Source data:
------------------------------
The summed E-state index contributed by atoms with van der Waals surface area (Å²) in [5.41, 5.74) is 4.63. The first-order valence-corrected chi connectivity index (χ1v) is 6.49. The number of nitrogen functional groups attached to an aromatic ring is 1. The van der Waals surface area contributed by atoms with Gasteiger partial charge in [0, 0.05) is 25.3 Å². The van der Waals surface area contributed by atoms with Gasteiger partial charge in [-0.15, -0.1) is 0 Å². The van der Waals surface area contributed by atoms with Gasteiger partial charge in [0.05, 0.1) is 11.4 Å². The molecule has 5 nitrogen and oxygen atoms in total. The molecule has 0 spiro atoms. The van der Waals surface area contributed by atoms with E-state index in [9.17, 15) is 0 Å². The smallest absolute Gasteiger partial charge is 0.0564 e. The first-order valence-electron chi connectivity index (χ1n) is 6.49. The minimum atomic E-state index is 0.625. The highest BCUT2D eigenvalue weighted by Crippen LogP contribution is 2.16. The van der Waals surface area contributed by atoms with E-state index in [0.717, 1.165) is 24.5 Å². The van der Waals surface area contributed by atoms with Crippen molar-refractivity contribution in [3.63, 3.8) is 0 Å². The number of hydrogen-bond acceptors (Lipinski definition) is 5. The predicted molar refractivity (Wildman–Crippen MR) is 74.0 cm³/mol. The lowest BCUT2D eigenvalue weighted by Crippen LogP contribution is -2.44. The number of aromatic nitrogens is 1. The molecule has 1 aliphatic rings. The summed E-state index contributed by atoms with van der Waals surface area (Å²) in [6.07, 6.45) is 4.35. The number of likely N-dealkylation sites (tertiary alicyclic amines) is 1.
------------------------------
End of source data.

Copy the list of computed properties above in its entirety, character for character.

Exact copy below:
The summed E-state index contributed by atoms with van der Waals surface area (Å²) in [5.41, 5.74) is 4.63. The first-order valence-corrected chi connectivity index (χ1v) is 6.49. The number of nitrogen functional groups attached to an aromatic ring is 1. The van der Waals surface area contributed by atoms with Gasteiger partial charge in [0, 0.05) is 25.3 Å². The van der Waals surface area contributed by atoms with Gasteiger partial charge in [-0.15, -0.1) is 0 Å². The van der Waals surface area contributed by atoms with Gasteiger partial charge in [0.05, 0.1) is 11.4 Å². The molecule has 5 nitrogen and oxygen atoms in total. The molecule has 0 spiro atoms. The van der Waals surface area contributed by atoms with E-state index in [9.17, 15) is 0 Å². The smallest absolute Gasteiger partial charge is 0.0564 e. The first-order valence-electron chi connectivity index (χ1n) is 6.49. The minimum atomic E-state index is 0.625. The highest BCUT2D eigenvalue weighted by Crippen LogP contribution is 2.16. The van der Waals surface area contributed by atoms with E-state index in [0.717, 1.165) is 24.5 Å². The van der Waals surface area contributed by atoms with Crippen molar-refractivity contribution in [3.63, 3.8) is 0 Å². The number of hydrogen-bond acceptors (Lipinski definition) is 5. The predicted molar refractivity (Wildman–Crippen MR) is 74.0 cm³/mol. The lowest BCUT2D eigenvalue weighted by Crippen LogP contribution is -2.44. The number of aromatic nitrogens is 1. The molecule has 1 aliphatic rings. The summed E-state index contributed by atoms with van der Waals surface area (Å²) in [6.07, 6.45) is 4.35. The number of likely N-dealkylation sites (tertiary alicyclic amines) is 1.